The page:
Elucidating toxicological mechanisms of current flame retardants using a bacterial gene profiling assay
Faculty of Sciences. Biology
Faculty of Pharmaceutical, Biomedical and Veterinary Sciences. Pharmacy
Toxicology in vitro. - Oxford
, p. 2124-2132
University of Antwerp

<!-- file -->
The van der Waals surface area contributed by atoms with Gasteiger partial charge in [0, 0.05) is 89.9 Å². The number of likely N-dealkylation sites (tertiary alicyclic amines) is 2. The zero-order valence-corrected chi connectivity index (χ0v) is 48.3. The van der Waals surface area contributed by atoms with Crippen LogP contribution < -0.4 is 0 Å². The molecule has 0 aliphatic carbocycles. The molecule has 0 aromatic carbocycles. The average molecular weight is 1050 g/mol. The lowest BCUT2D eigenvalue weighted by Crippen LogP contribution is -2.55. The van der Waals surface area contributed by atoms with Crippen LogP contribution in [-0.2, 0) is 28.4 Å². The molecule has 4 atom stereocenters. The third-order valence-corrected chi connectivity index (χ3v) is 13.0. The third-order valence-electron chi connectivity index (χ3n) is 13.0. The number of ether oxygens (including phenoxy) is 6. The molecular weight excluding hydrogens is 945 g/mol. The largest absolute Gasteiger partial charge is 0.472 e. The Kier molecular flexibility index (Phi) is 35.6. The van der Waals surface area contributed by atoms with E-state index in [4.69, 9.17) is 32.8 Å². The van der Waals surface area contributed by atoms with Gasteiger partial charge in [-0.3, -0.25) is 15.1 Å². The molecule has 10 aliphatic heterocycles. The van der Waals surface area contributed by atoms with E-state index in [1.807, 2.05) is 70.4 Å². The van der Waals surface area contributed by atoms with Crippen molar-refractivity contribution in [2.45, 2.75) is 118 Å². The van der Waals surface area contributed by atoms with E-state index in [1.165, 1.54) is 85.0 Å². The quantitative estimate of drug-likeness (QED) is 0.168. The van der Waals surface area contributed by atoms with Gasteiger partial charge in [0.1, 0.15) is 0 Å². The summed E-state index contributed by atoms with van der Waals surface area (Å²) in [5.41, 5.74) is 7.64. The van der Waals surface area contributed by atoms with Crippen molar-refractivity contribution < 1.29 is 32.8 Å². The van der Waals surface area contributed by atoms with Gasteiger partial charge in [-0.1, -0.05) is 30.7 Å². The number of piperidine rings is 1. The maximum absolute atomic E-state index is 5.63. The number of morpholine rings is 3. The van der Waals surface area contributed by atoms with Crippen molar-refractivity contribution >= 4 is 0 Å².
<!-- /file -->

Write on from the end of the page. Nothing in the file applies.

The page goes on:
Flame retardants are ubiquitously used chemicals that have been shown to contaminate environments. Toxicological data is largely limited, with little insight into their molecular modes of action that may give rise to their toxic phenotypes. Such insight would aid more effective risk assessments concerning these compounds, while also improving molecular design. We therefore used a bacterial stress-gene profiling assay to screen twelve currently-used flame retardants to obtain mechanistic insights of toxicity. Both brominated and organophosphate flame retardants were tested. All compounds showed statistically significant inductions of several stress genes when compared to control treatments. Triphenyl phosphate, tris(2-butoxyethyl) phosphate, tris(1,3-dichloro-2-propyl)phosphate, tris(butyl)phosphate, and tetrabromobisphenol A elicited (at least) two-fold inductions for any of the stress genes. When looking at absolute induction levels, the promoters induced are indicative of protein perturbation, DNA integrity and membrane integrity. However, normalising for the different induction potentials of the different stress genes and clustering using hierarchical and k-means algorithms indicated that in addition to protein and DNA damage, some compounds also resulted in growth arrest and oxidative damage. This research shows that this assay allows for the determination of toxicological modes-of-action while clustering and accounting for induction potentials of the different genes aids better risk assessment.